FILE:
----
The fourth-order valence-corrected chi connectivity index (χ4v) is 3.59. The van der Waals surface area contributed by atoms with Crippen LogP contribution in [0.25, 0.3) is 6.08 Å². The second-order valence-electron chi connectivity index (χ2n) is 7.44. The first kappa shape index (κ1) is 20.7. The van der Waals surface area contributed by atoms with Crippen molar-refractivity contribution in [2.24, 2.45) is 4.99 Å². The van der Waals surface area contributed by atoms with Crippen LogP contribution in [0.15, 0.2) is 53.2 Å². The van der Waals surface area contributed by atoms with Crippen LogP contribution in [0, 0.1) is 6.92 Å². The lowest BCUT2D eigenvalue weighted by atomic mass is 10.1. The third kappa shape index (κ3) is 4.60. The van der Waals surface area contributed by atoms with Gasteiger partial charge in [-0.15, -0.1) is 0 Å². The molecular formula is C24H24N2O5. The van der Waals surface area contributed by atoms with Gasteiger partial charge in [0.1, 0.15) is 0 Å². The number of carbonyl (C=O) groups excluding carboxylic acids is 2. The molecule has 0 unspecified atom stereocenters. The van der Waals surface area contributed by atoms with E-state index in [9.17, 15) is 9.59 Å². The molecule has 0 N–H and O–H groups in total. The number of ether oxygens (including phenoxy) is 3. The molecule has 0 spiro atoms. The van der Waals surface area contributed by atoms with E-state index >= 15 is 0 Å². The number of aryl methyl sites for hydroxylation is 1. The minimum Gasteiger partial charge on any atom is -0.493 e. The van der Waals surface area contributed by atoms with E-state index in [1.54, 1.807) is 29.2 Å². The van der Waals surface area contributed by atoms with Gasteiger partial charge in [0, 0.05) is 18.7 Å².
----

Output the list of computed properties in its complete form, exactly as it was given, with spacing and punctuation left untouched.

The fourth-order valence-corrected chi connectivity index (χ4v) is 3.59. The van der Waals surface area contributed by atoms with Crippen LogP contribution in [0.25, 0.3) is 6.08 Å². The second-order valence-electron chi connectivity index (χ2n) is 7.44. The first kappa shape index (κ1) is 20.7. The van der Waals surface area contributed by atoms with Crippen molar-refractivity contribution in [2.24, 2.45) is 4.99 Å². The van der Waals surface area contributed by atoms with Crippen LogP contribution in [0.15, 0.2) is 53.2 Å². The van der Waals surface area contributed by atoms with Crippen LogP contribution in [0, 0.1) is 6.92 Å². The lowest BCUT2D eigenvalue weighted by atomic mass is 10.1. The third kappa shape index (κ3) is 4.60. The van der Waals surface area contributed by atoms with Gasteiger partial charge in [-0.15, -0.1) is 0 Å². The molecular formula is C24H24N2O5. The van der Waals surface area contributed by atoms with Gasteiger partial charge in [0.1, 0.15) is 0 Å². The number of carbonyl (C=O) groups excluding carboxylic acids is 2. The molecule has 0 unspecified atom stereocenters. The van der Waals surface area contributed by atoms with E-state index in [9.17, 15) is 9.59 Å². The molecule has 0 N–H and O–H groups in total. The number of ether oxygens (including phenoxy) is 3. The molecule has 0 spiro atoms. The van der Waals surface area contributed by atoms with E-state index >= 15 is 0 Å². The number of aryl methyl sites for hydroxylation is 1. The minimum Gasteiger partial charge on any atom is -0.493 e. The van der Waals surface area contributed by atoms with E-state index in [1.54, 1.807) is 29.2 Å². The van der Waals surface area contributed by atoms with Gasteiger partial charge in [0, 0.05) is 18.7 Å².